British company Zytek is the driving force behind the KERS power-boost system used in McLaren-Mercedes' Formula 1 cars. But is it working on KERS for road-going cars?
For too long, Audi has dominated Le Mans. Peugeot gave up trying to beat the German giants, Toyota has tried and thus far failed. Porsche's been away from Le Mans for a while, but if there's any company that knows how to kick ass at la Sarthe, it's Porsche.
Volvo is testing out a new kinetic energy recovery system that has the potential to give cars 20 percent better fuel economy.
Formula One cars will be powered by smaller, more fuel-efficient hybrid engines from 2013, as part of the sport's ongoing effort to be seen as less of an ecological catastrophe.
At the next 24 Hours of Le Mans endurance race, running June 16-17, Audi will field two hybrid cars among its four entrants.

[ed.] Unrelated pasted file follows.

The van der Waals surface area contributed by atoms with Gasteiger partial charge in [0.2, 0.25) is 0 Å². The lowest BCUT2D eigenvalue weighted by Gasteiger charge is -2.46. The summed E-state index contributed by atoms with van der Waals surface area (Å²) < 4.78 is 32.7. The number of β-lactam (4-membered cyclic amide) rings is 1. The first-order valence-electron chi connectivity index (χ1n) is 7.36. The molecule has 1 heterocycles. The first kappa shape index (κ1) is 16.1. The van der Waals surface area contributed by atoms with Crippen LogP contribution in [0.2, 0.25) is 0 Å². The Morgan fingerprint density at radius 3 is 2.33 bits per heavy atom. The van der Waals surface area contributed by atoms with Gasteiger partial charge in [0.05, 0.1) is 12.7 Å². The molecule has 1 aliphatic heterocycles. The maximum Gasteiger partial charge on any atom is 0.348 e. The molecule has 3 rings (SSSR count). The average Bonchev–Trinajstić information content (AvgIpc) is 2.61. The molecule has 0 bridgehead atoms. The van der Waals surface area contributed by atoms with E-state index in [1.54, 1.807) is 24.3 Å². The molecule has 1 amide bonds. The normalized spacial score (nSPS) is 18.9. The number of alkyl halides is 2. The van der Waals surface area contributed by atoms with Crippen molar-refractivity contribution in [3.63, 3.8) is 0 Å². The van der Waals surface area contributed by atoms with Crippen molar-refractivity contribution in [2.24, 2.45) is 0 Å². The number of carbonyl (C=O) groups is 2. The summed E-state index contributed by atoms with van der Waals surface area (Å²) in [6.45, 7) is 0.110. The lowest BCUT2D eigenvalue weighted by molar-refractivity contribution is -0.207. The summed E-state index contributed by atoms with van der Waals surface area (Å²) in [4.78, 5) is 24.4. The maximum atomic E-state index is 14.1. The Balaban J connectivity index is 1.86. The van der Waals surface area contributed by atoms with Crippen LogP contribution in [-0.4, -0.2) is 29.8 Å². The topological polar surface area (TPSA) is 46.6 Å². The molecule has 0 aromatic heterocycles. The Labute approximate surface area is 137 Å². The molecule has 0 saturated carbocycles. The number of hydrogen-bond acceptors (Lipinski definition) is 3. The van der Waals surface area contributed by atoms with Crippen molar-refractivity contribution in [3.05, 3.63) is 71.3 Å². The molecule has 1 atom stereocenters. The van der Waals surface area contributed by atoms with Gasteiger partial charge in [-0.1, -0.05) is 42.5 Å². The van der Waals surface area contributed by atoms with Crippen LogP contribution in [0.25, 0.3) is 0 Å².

F1 cars will use electric power alone when driving through the pits from 2013, according to Williams team boss Adam Parr. Much like your dad's Prius.
The engines that power existing cars will be replaced by much smaller engines with systems designed to reduce fuel consumption by as much as 50 percent.
Luca di Montezemolo promises Ferrari will never build an electric car, because he simply doesn't believe they're the future.
After a scintillating, rain-soaked Canadian Grand Prix, Bernie Ecclestone's suggestion of introducing random sprinkler systems in Formula One might not be such a bad idea.
Morgan, Zytek, and other British companies are combining forces to electrify a Morgan Aero. The consortium will build two Morgan EV concepts in 2012.